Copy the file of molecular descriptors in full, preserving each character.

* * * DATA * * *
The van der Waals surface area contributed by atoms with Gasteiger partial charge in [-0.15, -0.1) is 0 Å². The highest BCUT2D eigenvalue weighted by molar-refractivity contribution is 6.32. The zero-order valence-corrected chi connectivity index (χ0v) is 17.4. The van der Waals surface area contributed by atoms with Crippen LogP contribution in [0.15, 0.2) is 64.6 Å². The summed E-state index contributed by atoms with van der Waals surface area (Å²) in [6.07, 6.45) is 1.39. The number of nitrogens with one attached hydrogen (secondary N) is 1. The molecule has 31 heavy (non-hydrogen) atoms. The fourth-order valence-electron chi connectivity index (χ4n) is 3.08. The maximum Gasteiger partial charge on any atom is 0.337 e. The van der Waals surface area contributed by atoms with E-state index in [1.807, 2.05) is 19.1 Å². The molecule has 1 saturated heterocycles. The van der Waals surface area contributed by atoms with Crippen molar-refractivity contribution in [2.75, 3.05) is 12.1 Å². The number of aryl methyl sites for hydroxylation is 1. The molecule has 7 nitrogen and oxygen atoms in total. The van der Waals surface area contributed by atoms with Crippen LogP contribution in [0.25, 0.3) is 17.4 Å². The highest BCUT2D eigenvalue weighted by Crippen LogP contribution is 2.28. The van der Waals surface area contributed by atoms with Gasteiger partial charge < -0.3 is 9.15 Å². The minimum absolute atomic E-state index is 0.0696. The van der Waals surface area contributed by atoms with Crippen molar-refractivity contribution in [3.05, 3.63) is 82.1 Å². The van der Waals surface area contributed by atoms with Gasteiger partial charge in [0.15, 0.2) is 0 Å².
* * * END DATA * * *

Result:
The van der Waals surface area contributed by atoms with Gasteiger partial charge in [-0.15, -0.1) is 0 Å². The highest BCUT2D eigenvalue weighted by molar-refractivity contribution is 6.32. The zero-order valence-corrected chi connectivity index (χ0v) is 17.4. The van der Waals surface area contributed by atoms with Crippen LogP contribution in [0.15, 0.2) is 64.6 Å². The summed E-state index contributed by atoms with van der Waals surface area (Å²) in [6.07, 6.45) is 1.39. The number of nitrogens with one attached hydrogen (secondary N) is 1. The molecule has 31 heavy (non-hydrogen) atoms. The fourth-order valence-electron chi connectivity index (χ4n) is 3.08. The maximum Gasteiger partial charge on any atom is 0.337 e. The van der Waals surface area contributed by atoms with E-state index in [1.807, 2.05) is 19.1 Å². The molecule has 1 saturated heterocycles. The van der Waals surface area contributed by atoms with Crippen molar-refractivity contribution in [2.75, 3.05) is 12.1 Å². The number of aryl methyl sites for hydroxylation is 1. The molecule has 7 nitrogen and oxygen atoms in total. The van der Waals surface area contributed by atoms with Crippen LogP contribution in [0.25, 0.3) is 17.4 Å². The highest BCUT2D eigenvalue weighted by Crippen LogP contribution is 2.28. The van der Waals surface area contributed by atoms with Gasteiger partial charge < -0.3 is 9.15 Å². The minimum absolute atomic E-state index is 0.0696. The van der Waals surface area contributed by atoms with Crippen molar-refractivity contribution in [3.05, 3.63) is 82.1 Å². The van der Waals surface area contributed by atoms with Gasteiger partial charge in [0.15, 0.2) is 0 Å².